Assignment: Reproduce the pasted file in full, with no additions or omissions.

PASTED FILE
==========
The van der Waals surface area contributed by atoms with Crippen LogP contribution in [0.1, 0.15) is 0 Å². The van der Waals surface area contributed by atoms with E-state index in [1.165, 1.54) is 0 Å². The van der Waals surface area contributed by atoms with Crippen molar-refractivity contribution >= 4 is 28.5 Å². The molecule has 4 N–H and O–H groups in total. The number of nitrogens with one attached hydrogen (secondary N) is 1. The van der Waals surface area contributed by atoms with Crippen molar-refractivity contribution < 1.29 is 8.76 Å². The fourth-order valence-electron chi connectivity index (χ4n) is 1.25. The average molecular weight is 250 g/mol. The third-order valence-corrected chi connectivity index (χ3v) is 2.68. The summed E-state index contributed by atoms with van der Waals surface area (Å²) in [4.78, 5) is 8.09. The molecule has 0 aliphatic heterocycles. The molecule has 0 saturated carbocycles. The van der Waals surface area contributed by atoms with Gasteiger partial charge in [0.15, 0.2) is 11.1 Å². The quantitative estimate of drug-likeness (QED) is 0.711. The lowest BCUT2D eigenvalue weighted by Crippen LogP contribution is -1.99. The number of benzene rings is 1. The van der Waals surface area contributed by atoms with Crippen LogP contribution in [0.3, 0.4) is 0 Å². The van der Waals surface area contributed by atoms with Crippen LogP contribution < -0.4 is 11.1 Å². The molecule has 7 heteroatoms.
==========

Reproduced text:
The van der Waals surface area contributed by atoms with Crippen LogP contribution in [0.1, 0.15) is 0 Å². The van der Waals surface area contributed by atoms with E-state index in [1.165, 1.54) is 0 Å². The van der Waals surface area contributed by atoms with Crippen molar-refractivity contribution >= 4 is 28.5 Å². The molecule has 4 N–H and O–H groups in total. The number of nitrogens with one attached hydrogen (secondary N) is 1. The van der Waals surface area contributed by atoms with Crippen molar-refractivity contribution < 1.29 is 8.76 Å². The fourth-order valence-electron chi connectivity index (χ4n) is 1.25. The average molecular weight is 250 g/mol. The third-order valence-corrected chi connectivity index (χ3v) is 2.68. The summed E-state index contributed by atoms with van der Waals surface area (Å²) in [4.78, 5) is 8.09. The molecule has 0 aliphatic heterocycles. The molecule has 0 saturated carbocycles. The van der Waals surface area contributed by atoms with Gasteiger partial charge in [0.15, 0.2) is 11.1 Å². The quantitative estimate of drug-likeness (QED) is 0.711. The lowest BCUT2D eigenvalue weighted by Crippen LogP contribution is -1.99. The number of benzene rings is 1. The van der Waals surface area contributed by atoms with Crippen LogP contribution in [0.3, 0.4) is 0 Å². The van der Waals surface area contributed by atoms with Crippen LogP contribution < -0.4 is 11.1 Å². The molecule has 7 heteroatoms.